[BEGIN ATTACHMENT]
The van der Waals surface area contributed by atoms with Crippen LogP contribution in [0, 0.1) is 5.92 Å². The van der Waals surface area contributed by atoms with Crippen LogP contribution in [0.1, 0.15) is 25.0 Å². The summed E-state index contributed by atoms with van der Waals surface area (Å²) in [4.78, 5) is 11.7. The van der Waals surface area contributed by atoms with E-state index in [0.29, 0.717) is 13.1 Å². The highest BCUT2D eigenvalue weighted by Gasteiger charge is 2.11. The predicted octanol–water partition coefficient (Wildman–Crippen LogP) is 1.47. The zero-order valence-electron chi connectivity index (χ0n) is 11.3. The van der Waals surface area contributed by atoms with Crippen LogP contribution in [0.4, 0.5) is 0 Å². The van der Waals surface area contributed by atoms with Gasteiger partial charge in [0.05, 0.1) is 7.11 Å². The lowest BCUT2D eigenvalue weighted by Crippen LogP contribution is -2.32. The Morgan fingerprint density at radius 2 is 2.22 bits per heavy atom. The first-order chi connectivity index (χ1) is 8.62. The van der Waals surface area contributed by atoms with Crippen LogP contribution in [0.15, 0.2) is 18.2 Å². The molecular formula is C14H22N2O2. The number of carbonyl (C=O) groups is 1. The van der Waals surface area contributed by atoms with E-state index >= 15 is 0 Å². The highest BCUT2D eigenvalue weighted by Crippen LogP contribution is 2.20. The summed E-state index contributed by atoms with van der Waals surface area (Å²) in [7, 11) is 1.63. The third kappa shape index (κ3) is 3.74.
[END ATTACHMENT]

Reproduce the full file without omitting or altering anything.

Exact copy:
The van der Waals surface area contributed by atoms with Crippen LogP contribution in [0, 0.1) is 5.92 Å². The van der Waals surface area contributed by atoms with Crippen LogP contribution in [0.1, 0.15) is 25.0 Å². The summed E-state index contributed by atoms with van der Waals surface area (Å²) in [4.78, 5) is 11.7. The van der Waals surface area contributed by atoms with E-state index in [0.29, 0.717) is 13.1 Å². The highest BCUT2D eigenvalue weighted by Gasteiger charge is 2.11. The predicted octanol–water partition coefficient (Wildman–Crippen LogP) is 1.47. The zero-order valence-electron chi connectivity index (χ0n) is 11.3. The van der Waals surface area contributed by atoms with Crippen LogP contribution in [0.4, 0.5) is 0 Å². The van der Waals surface area contributed by atoms with Gasteiger partial charge in [0.05, 0.1) is 7.11 Å². The lowest BCUT2D eigenvalue weighted by Crippen LogP contribution is -2.32. The Morgan fingerprint density at radius 2 is 2.22 bits per heavy atom. The first-order chi connectivity index (χ1) is 8.62. The van der Waals surface area contributed by atoms with Crippen LogP contribution in [0.15, 0.2) is 18.2 Å². The molecular formula is C14H22N2O2. The number of carbonyl (C=O) groups is 1. The van der Waals surface area contributed by atoms with E-state index >= 15 is 0 Å². The highest BCUT2D eigenvalue weighted by Crippen LogP contribution is 2.20. The summed E-state index contributed by atoms with van der Waals surface area (Å²) in [7, 11) is 1.63. The third kappa shape index (κ3) is 3.74.